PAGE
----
related topics
{theory, work, human}
{film, series, show}
{ship, engine, design}
{war, force, army}
{god, call, give}
{land, century, early}
{specie, animal, plant}
{work, book, publish}
{disease, patient, cell}
{build, building, house}
{math, energy, light}
{rate, high, increase}
{car, race, vehicle}
{service, military, aircraft}
{system, computer, user}

Excession, first published in 1996, is Scottish writer Iain M. Banks' fourth science fiction novel to feature the Culture. It concerns the response of the Culture and other interstellar societies to an unprecedented alien artifact, the Excession of the title.

The book is largely about the response of the Culture's Minds (AIs with enormous intellectual capabilities and distinctive personalities) to the Excession itself, a black swan event, and the way in which another society, whose systematic brutality horrifies the Culture, tries to use the Excession to increase its power. As in Banks' other Culture novels the main themes are the moral dilemmas which confront a hyperpower and how biological characters find ways to give their lives meaning in a post-scarcity society which is presided over by benign super-intelligent machines. The book features a large collection of Culture ship names, some of which give subtle clues about the roles these ships' Minds play in the story. In terms of style, the book is also notable for the way in which many important conversations between Minds resemble email messages complete with headers.


Literary significance and criticism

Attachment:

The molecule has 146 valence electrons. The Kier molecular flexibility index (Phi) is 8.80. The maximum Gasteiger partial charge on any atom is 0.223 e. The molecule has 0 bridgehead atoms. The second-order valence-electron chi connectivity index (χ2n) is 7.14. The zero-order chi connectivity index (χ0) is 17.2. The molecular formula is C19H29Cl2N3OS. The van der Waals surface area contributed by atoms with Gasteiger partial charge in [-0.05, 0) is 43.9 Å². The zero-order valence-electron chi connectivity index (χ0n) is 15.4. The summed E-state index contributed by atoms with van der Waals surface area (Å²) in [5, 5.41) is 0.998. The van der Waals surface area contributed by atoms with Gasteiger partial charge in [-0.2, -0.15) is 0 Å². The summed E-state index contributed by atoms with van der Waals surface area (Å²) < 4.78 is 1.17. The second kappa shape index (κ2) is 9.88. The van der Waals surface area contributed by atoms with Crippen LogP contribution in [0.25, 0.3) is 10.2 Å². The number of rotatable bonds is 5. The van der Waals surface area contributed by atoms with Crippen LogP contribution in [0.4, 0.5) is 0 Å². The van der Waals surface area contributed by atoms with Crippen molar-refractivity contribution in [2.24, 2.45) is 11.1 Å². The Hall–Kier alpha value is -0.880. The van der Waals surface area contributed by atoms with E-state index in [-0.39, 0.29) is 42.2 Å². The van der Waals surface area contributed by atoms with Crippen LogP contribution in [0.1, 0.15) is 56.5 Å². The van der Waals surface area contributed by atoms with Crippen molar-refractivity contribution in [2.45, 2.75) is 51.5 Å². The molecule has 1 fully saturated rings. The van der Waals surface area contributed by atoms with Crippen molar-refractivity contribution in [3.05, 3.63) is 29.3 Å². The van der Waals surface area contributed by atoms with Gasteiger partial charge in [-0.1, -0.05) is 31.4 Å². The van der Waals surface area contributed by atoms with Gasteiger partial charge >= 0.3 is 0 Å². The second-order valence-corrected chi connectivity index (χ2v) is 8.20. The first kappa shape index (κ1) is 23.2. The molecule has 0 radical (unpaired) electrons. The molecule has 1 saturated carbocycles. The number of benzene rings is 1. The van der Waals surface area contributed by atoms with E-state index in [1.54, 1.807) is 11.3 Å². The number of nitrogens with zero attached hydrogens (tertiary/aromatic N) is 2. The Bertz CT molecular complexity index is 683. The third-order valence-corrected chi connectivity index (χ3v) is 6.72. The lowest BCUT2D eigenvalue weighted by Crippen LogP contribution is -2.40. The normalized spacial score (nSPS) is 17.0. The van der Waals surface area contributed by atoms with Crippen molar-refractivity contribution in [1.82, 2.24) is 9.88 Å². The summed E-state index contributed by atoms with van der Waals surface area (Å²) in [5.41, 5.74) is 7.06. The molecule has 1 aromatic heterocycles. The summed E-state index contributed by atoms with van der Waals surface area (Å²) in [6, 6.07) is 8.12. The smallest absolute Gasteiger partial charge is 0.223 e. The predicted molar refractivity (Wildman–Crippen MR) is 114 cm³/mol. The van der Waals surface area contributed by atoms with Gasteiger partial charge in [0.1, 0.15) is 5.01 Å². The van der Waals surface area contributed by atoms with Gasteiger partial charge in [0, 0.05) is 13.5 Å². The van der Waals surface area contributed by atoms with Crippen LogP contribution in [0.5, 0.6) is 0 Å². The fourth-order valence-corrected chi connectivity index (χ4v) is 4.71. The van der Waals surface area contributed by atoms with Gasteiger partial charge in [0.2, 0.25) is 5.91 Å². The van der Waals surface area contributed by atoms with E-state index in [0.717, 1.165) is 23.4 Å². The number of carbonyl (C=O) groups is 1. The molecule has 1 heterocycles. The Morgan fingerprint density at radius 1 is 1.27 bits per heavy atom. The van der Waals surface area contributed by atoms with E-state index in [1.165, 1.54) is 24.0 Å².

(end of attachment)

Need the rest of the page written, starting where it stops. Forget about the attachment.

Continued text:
Banks' view of the Culture

The book, more than any of the other Culture novels, focuses on the Culture's Minds as protagonists.

When asked about his focus on the possibilities of technology in fiction, Banks said about the book:

Also significant within the Culture novel cycle is that the book shows a number of Minds acting in a decidedly non-benevolent way, somewhat qualifying the godlike non-corruptibility and benevolence they are ascribed in other Culture novels. Banks himself has described the actions of some of the Minds in the novel as akin to "barbarian kings presented with the promise of gold in the hills".[2]


Most reviewers praised the book's ideas and witty writing, but some complained about its complexity. A few who praised it commented that Excession's complexity and frequent use of in-jokes make it advisable for new readers of Banks' Culture stories to start with other books.[3][4]

Full article ▸

related documents
Picaresque novel
Raymond Smullyan
Magic realism
Classical unities
Paul Auster
Friday (novel)
Augusto Boal
Plot (narrative)
Pop art
Deductive reasoning
Silva Method
Class conflict
Cognitive linguistics
Cargo cult science
Discovery (observation)
The Ego and Its Own
Ascribed characteristics
Bounded rationality
Jared Diamond
Samuel Bailey
Herbert Dingle